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5 signs that show you need a third-party maintenance provider

Third Party Maintenance
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The way most organizations nowadays approach the maintenance of IT assets is somewhat limited. They either do everything in-house or rely on the original equipment manufacturer (OEM). However, those two aren’t always the right options. 

If you want to decrease the workload of your IT team but also achieve financial and time savings, incorporating third-party maintenance into your support strategy is something you should definitely consider.

While everyone can benefit from a third-party maintenance provider, the situation is a lot more urgent for some companies. Here are 5 apparent signs that you should make a switch as soon as possible:

  • The OEM is jacking up your support costs

If you’ve ever received a notice (and we’re betting that you did) from your OEM that your device is approaching its end of life (EOL), you know exactly how it feels. Not only are you faced with the inevitability of critical equipment having no coverage, but your OEM will most likely ask for even more money for maintenance because of the device’s EOL.

To make matters worse, extended warranties usually come at a lavish price. Once you look at the price tag, you’ll most likely debate whether you should just continue running the equipment without a support agreement. 

There’s some logic to it: your IT team probably has enough expertise to troubleshoot any issues that arise.

However, proceeding without dedicated support can put your infrastructure at a big risk. For instance, your team might not be able to acquire replacement components. Even if they do, there’s no guarantee they can install and configure them properly.

This is where a third-party maintenance provider steps in to give you the necessary level of protection along with significant financial savings.

  • Your IT assets have almost run out of warranty

Here’s an all too common scenario: 

your operational device has almost run out of warranty and you don’t have the budget to upgrade to the latest model. If you haven’t purchased the extended warranty, your OEM won’t provide you with the service when your device hits its end of service life (EOSL).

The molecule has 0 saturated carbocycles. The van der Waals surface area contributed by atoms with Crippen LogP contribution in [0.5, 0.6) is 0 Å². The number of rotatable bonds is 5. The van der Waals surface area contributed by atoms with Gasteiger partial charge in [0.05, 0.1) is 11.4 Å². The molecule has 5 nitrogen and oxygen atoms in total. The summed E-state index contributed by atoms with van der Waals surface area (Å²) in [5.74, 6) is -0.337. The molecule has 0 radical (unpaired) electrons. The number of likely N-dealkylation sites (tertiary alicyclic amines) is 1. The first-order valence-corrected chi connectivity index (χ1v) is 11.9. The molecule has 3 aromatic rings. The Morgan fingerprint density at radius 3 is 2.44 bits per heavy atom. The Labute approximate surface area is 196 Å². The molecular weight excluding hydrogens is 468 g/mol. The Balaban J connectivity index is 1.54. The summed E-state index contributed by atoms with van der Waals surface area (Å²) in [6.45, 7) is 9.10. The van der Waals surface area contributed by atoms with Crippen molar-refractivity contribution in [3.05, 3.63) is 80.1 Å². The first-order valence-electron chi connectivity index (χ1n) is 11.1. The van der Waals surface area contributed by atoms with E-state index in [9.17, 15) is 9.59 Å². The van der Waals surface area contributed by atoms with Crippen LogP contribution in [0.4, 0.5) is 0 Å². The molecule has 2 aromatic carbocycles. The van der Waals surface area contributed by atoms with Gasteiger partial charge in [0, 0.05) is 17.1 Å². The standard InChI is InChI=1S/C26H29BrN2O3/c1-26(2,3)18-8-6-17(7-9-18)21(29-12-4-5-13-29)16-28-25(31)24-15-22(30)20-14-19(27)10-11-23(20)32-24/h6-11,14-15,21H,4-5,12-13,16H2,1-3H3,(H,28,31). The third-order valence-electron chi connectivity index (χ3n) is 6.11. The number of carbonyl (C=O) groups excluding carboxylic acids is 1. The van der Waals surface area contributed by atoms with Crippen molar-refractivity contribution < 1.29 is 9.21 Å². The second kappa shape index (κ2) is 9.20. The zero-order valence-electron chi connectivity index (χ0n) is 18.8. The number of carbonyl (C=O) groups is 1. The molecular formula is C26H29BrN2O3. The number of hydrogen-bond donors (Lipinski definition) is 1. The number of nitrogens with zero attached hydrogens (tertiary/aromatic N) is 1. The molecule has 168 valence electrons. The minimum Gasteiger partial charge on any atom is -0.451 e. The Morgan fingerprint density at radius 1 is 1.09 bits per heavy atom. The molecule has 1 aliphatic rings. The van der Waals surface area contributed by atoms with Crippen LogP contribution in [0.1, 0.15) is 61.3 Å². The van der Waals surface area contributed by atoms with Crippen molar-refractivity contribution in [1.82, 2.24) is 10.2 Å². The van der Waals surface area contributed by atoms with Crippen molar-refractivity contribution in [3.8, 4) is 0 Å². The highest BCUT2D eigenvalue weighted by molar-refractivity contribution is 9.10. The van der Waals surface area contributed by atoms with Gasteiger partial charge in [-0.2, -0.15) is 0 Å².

Even if you did opt-in for an extended warranty, this is hardly a long-term solution as you’ll eventually be forced to upgrade unless you want to continue running without coverage.

If your budget is tight and you don’t see a reason for decommissioning hardware that still works just because the OEM is forcing you to do so, it’s time to look for alternatives. The most obvious one is a third-party maintenance provider that gives you peace of mind when the OEM warranty just doesn’t cut it.

  • You’re short on highly specialized talent

In companies where the budget is tight, it’s impossible to hire highly specialized IT staff. However, the problem is that some professional services can’t be successfully done by the internal staff. If that’s the case, a third-party maintenance provider might be your best bet.

Most such vendors have industry experts that can provide critical services whenever your business is facing downtime.  

For example, you can gain access to technicians experienced in working with products such as storage, networking, and service, but there are also engineers with specific skill sets. They have been trained to handle a specific manufacturer, and in some cases, even a specific product line.

For an average company, this is the most cost-efficient way to gain access to highly specialized talent, including access to Tier IV technicians.

There is a wide range of situations where a third-party maintenance provider might come in handy, such as restoring a Hard Down system, updating firmware,.implementing, installing, and relocating systems, mounting, as well as rack & stack.

Whatever the case may be, a third-party maintenance provider can assist you.

  • You have bandwidth issues

If you’re experiencing bandwidth issues with your IT team, you might need to give a third-party maintenance provider a call. Whether you’re working with a smaller IT team or a few people with the required skill set, your entire department could experience huge amounts of strain.

Additionally, things can escalate quickly and once the demand for support solutions rises, your regular staff might not be able to keep up. In that case, your only options are to hire more staff or turn to outsourcing. 

With a third-party maintenance provider, you won’t need to do any of that as you’ll get the necessary help at the fraction of the cost required to hire new staff or outsource your work. 

  • You’re having problems with migrating

While moving to the cloud is the logical step, most companies are surprised to find out they need short-term coverage to bridge the new gap between on-premise and cloud solutions.

Unfortunately, OEMs usually lack the flexibility to deal with unforeseeable time scales. Even if you only need a couple of months of protection, an OEM might get you to buy a full year’s coverage.

Therefore, third-party maintenance providers can be indispensable during a cloud migration. Some providers even offer short-term solutions, ranging from one month and upwards. This way, you won’t drain your budget by buying something you don’t need.

Hitting multiple birds with one stone

When compared to your average OEM, third-party maintenance providers can do so much with so little. You can save money, get help with specialized solutions, supplement your IT staff, and most importantly - get support for your devices after they hit their EOSL date.

Naturally, not every third-party maintenance provider is the same, so make sure you check how their service level agreements work, what they offer, and how they can help you succeed. Once you find a provider you click with, you’re golden.